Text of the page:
After collapsing at work, Alan Thomas was diagnosed with a brain tumour. He tells his story.
"The first time I became aware that something could be wrong was when I was 29. I had a seizure and collapsed in my office. When I was taken to the local hospital for a CT scan, doctors could see something on my brain. An MRI scan showed it was a tumour.
"The tumour was found to be a grade 2 astrocytoma in the right temporal lobe and was quite close to the surface. On one hand, this was good news, because it was relatively slow growing but, on the other hand, there’s no cure for it.
"The first treatment I had was brachytherapy, where a radioactive seed is planted into the centre of the tumour and then removed after four weeks. This shrank the tumour. After that, I had MRI scans on a six-monthly basis.
"During 2002 and 2003 I had clean MRI scans. The tumour was still there, of course, but it wasn’t growing. Then in 2004 I had a scan that showed that the tumour had regrown and, because of the rate at which it had grown, it had become more aggressive. It was now a glioblastoma multiforme (GBM).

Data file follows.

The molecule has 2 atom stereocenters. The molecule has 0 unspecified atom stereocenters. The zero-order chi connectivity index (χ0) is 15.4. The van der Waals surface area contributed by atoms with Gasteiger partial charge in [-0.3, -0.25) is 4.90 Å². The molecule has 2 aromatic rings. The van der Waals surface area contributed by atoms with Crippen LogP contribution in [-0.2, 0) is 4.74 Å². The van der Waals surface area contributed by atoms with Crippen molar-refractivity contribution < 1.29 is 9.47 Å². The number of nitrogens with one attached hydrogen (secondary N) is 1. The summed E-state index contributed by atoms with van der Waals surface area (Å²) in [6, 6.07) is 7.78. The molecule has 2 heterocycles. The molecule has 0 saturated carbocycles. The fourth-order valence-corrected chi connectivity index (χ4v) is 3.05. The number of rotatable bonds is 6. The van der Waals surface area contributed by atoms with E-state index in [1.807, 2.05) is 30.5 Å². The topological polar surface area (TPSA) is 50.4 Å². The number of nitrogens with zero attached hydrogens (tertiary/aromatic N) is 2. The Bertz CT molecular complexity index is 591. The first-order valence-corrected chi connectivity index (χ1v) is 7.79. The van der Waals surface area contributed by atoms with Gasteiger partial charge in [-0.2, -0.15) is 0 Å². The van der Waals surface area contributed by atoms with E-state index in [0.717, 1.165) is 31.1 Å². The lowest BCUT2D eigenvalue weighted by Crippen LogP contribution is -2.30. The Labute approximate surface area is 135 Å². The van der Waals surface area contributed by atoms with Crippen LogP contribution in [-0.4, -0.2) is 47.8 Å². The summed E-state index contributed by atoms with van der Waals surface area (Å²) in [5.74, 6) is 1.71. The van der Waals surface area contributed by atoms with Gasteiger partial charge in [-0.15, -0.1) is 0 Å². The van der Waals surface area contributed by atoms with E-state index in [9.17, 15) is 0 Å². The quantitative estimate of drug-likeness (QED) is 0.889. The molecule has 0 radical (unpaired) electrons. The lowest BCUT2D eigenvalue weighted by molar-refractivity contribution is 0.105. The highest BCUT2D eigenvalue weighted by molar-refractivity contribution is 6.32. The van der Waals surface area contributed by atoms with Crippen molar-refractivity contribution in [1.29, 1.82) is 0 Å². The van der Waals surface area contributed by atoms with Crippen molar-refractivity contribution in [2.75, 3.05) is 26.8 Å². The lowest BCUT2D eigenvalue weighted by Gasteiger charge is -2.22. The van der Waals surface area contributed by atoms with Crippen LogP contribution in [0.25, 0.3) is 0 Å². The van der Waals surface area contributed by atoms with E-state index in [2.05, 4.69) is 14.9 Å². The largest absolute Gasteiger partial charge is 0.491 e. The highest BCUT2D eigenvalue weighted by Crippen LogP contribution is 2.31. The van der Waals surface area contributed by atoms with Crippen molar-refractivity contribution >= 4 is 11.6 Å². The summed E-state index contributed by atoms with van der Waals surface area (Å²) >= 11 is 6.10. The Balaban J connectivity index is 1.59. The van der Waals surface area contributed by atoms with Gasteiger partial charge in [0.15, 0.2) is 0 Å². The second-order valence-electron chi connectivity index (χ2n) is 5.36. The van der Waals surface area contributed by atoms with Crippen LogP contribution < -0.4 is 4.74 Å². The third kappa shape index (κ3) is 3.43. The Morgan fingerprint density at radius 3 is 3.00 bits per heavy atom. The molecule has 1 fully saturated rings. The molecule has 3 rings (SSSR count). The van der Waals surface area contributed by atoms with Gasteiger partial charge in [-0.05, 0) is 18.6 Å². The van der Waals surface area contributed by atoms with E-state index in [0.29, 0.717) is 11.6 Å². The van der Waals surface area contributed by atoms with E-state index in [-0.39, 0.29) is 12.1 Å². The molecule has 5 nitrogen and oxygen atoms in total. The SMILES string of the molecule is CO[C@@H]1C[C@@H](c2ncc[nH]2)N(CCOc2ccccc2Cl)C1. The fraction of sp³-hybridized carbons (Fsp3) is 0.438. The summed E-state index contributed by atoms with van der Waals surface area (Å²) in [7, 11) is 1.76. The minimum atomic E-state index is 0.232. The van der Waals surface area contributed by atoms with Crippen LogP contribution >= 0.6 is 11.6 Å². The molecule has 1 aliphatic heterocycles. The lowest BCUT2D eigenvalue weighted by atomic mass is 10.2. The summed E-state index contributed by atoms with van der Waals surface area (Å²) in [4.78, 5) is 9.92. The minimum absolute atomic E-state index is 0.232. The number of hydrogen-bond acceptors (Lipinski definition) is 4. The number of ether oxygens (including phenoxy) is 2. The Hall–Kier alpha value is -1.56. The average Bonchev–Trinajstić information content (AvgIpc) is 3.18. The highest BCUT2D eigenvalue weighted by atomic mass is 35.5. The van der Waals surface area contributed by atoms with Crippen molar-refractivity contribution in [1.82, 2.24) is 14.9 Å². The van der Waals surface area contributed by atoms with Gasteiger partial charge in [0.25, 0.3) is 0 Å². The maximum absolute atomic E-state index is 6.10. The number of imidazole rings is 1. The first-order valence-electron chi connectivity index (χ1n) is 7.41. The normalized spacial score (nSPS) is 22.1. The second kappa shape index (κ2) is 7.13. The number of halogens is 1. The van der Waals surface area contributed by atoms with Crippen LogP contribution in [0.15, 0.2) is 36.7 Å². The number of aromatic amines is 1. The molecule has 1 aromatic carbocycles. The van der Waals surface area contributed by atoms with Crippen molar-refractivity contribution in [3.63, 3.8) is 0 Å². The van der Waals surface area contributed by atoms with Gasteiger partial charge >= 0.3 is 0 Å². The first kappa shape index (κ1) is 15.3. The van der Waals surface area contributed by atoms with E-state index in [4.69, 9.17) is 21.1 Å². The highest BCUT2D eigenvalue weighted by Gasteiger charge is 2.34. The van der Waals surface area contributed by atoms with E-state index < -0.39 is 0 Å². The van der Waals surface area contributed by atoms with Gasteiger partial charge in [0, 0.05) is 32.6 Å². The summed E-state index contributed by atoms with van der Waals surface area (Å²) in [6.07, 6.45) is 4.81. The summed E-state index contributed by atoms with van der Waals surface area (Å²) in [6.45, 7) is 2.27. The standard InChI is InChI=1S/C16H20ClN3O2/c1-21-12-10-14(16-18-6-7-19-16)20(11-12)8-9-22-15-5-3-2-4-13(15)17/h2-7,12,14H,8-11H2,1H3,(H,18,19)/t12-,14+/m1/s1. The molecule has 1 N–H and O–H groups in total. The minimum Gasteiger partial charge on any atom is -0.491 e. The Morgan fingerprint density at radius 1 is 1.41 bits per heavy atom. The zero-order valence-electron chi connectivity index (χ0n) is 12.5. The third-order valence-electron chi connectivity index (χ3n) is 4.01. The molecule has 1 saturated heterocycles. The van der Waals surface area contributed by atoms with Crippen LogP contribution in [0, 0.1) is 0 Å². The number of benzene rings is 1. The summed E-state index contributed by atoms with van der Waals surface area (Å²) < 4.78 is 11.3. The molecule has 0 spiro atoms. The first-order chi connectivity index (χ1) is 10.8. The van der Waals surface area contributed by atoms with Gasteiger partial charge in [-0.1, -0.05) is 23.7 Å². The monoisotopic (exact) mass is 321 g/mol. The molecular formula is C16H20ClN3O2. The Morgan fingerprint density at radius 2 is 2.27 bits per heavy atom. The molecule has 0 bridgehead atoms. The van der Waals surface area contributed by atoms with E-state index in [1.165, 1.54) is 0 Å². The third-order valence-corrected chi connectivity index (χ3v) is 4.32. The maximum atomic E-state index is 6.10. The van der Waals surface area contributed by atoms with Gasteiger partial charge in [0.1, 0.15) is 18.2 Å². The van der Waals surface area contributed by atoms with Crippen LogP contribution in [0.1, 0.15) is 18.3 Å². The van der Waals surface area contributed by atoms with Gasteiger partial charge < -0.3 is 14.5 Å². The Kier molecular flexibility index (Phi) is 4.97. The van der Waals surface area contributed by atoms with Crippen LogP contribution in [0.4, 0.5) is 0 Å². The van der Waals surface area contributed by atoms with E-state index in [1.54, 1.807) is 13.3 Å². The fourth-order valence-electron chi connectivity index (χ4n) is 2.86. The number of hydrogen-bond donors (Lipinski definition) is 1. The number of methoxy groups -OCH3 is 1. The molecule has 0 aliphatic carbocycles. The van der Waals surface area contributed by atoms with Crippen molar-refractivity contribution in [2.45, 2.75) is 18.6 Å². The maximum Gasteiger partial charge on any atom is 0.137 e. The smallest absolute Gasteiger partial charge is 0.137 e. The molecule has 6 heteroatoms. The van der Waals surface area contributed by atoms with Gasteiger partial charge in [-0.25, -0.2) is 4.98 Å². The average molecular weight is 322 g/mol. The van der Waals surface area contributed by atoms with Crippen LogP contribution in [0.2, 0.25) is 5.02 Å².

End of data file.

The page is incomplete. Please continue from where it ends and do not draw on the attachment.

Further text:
"During this time I’d been doing a lot of research and had gone to see two specialists privately. I’d discovered that one of them was offering a new treatment with two relatively new chemotherapy drugs, so I shifted my treatment to his unit in Birmingham.
"I had a craniotomy in 2004. This involves removing as much of the tumour as possible and implanting gel "wafers" that contain the chemotherapy drug Gliadel into the tumour bed. I also had external radiotherapy. Luckily, I recovered quite quickly from the surgery. I was in hospital for about four days afterwards and then I was allowed to go home.
"Until September 2006 I was clear, then a scan revealed that the tumour had regrown, so in March 2007 I had further surgery, and the Gliadel wafers were implanted again. I also had chemotherapy of five days on and 23 days off, and I’m still having it. I’m now on my 13th round. It’s tiring, but it’s a fairly non-toxic chemotherapy and I’m lucky in that I’ve been able to tolerate it.
"I've had eight or nine head operations in total, which obviously isn’t pleasant but, due to the nature of the illness, it had to be done.
"I just get on with living for now. I got married in 2005 and I still work, although part-time at present. I have scans every two months and chemotherapy every month, and that’s how life is for me right now."
This case history was provided by The Brain Tumour Charity.